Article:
Friday, January 28, 2011

THINGS I LOVE: Richard Moore's "Boneyard"

Anyone unfamiliar with Richard Moore’s work to date is truly missing out. His latest series, Boneyard, is a rich blend of classic horror movies and off-beat humor. Moore has a flair for visual story-telling, and his artwork shows a unique gift for comic timing, as the first issue illustrates with a three-panel gag about a vampire, a frightened human, and a phone book mistaken for a bible.

Boneyard was just perfect for me,” Moore says. “I’m a big fan of old horror movies. I also like doing humor, and I wanted to draw something that had an almost cartoony look to it, and it just came together and almost wrote itself. I just sent number three into NBM Publishing. The first story arc is going to be about four issues but it’s an on-going series.”

In addition to the whacked-out humor, Boneyard boasts one of the larger casts of recurring characters to be seen in an independent series. “I think people will be surprised after the first four issue story-arc [which characters will be focused on]. Abbey has been the break-out character for obvious reasons, but as far break-out potential for the character itself, as opposed to the way the character looks, I think that Glump probably will be. He’s the fat little demon. He doesn’t have a lot to do in the first four-issue story arc, but after that he’s going to carry a lot of the humor. Abbey has been in three projects that I worked on before. She was just a character I’d always liked, and when Boneyard came up, I just had to put her in there. She got a little more refined here, I gave her a bit more background. Some of the others, Nessie the swamp creature, has appeared in various incarnations in things I’d done before. Same thing with some of the other ones. And faces that I’d sketched before and liked found their way into Boneyard.” –Excerpt from unpublished interview from Moore by moi.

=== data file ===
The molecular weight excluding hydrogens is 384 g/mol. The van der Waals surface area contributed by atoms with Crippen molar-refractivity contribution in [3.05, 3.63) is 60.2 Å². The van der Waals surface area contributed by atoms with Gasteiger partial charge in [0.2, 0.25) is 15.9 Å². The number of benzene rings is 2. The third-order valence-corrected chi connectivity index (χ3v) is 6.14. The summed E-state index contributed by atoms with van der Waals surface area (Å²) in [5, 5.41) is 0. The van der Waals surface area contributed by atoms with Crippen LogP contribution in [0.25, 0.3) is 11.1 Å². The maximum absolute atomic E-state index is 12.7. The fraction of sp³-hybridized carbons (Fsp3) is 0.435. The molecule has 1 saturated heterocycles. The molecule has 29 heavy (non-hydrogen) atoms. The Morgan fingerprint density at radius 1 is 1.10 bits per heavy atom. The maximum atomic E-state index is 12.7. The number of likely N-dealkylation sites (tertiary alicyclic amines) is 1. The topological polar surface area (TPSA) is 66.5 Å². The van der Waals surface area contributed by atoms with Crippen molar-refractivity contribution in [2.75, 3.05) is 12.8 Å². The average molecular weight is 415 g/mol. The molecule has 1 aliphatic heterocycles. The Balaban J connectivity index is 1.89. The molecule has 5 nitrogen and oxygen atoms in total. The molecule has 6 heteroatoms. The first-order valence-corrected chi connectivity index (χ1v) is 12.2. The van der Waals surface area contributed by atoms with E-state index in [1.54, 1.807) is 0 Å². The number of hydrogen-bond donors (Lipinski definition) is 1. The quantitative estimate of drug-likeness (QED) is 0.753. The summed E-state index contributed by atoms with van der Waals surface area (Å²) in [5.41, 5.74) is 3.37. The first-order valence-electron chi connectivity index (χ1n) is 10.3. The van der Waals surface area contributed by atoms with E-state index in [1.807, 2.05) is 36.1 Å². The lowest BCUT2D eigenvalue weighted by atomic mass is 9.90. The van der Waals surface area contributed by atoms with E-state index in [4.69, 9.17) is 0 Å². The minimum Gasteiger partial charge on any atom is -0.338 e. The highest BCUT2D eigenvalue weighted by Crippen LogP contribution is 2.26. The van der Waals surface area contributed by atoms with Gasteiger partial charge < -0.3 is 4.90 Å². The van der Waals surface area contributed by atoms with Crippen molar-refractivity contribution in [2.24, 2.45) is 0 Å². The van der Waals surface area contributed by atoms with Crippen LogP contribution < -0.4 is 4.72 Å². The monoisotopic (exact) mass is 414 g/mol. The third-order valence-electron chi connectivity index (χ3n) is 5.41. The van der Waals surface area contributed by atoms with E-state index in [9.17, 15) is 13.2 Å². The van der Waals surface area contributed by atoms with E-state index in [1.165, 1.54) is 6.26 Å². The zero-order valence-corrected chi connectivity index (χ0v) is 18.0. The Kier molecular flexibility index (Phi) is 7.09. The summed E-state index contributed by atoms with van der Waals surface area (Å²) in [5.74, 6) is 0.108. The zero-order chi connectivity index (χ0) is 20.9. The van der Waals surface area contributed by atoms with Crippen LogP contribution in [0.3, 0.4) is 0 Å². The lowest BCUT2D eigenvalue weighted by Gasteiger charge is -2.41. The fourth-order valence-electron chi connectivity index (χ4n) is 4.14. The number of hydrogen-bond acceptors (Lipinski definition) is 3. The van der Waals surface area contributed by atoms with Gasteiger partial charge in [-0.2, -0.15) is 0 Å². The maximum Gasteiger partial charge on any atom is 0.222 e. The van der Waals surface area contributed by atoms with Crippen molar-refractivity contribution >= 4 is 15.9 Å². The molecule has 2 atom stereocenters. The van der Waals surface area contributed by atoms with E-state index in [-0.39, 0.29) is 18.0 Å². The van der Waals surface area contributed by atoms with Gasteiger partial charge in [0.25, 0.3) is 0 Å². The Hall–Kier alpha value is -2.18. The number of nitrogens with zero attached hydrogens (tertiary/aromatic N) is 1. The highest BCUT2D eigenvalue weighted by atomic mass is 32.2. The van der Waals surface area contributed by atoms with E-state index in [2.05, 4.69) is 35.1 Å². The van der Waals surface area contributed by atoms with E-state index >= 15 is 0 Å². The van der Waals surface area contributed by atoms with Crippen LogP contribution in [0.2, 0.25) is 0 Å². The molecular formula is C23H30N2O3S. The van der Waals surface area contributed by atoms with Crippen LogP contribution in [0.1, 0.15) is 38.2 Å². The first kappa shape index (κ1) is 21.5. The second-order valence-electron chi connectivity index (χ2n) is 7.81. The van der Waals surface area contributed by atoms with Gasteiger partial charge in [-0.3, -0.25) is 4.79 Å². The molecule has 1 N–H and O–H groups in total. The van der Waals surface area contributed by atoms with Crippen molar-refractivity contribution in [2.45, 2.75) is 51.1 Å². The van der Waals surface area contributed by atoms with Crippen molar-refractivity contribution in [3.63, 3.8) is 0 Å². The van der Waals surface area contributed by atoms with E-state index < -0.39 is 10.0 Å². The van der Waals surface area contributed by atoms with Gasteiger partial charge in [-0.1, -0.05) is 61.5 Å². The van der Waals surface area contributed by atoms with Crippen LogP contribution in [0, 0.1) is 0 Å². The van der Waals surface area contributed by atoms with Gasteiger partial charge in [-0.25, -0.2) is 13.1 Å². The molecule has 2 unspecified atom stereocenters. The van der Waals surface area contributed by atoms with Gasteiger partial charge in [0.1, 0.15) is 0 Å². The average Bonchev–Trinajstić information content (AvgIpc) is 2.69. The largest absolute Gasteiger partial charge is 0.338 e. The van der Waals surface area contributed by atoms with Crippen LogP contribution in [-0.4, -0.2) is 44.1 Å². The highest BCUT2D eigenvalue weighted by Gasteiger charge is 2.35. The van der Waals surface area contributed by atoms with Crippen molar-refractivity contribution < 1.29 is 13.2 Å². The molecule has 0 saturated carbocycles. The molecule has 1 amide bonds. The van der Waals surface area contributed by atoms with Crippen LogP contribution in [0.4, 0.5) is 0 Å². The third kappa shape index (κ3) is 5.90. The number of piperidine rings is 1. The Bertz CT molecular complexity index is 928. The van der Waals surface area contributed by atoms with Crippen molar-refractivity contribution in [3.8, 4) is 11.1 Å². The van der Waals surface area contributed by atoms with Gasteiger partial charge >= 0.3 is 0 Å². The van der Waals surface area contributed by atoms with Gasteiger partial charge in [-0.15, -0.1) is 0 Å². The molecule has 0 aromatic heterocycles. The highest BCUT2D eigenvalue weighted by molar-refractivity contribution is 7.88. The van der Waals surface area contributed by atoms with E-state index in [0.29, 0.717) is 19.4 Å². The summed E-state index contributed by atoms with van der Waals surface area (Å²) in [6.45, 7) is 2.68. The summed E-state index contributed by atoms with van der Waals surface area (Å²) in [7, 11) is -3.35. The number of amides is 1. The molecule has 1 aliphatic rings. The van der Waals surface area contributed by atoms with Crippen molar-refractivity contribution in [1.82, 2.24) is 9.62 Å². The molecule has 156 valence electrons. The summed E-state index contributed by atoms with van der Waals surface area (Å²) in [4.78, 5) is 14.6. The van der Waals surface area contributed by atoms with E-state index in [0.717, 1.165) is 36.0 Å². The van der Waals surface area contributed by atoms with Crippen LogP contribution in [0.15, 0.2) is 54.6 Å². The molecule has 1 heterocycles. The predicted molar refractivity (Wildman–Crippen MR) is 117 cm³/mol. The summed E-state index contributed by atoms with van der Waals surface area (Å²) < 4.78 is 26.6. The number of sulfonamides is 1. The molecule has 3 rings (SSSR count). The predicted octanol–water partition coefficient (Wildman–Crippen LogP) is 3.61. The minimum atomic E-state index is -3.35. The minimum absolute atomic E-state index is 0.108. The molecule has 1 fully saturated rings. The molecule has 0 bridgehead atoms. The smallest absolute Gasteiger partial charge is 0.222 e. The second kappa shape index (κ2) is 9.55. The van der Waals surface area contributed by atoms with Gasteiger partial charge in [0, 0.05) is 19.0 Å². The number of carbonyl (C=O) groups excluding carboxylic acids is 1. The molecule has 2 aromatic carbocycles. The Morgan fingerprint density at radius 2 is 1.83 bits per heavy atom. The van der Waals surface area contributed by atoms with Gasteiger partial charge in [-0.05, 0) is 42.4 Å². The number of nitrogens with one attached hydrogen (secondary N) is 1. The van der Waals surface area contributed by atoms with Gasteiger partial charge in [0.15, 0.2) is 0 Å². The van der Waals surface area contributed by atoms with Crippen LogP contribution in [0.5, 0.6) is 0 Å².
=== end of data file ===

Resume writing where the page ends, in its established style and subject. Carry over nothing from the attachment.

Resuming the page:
Of the many, many things that I like, Richard Moore’s Boneyard is at the very top of the list. Introduced to me by the incomparable Charlie and Shelli Fleming, the series led me to seeking out Moore and interviewing him for a number of publications, including the ground-breaking, world-renowned and orgasm-inducing Femme Fatales Issue #95 - Vol 11 #3 (2002). --->

Boneyard is about the unassuming Steve Paris who inherits a haunted cemetery populated by all sorts of wonderfully creepy characters. In addition to his prowess at drawing sexy sea monsters, Moore has a fantastic sense of visual comic timing, as can be witnessed in the very first issue, when Paris attempts to ward off Abbey with what he thinks is a Bible, grabbing it up without looking. It’s genius.

Sadly and tragically, Moore put an end—or, as he puts it, a “hiatus”—to Boneyard with issue #28, wrapping up a storyline but leaving so much unanswered. The issues have been collected into easy-to-handle and transport trade paperbacks, both in black and white and color, and are available here.

Now be off with you.

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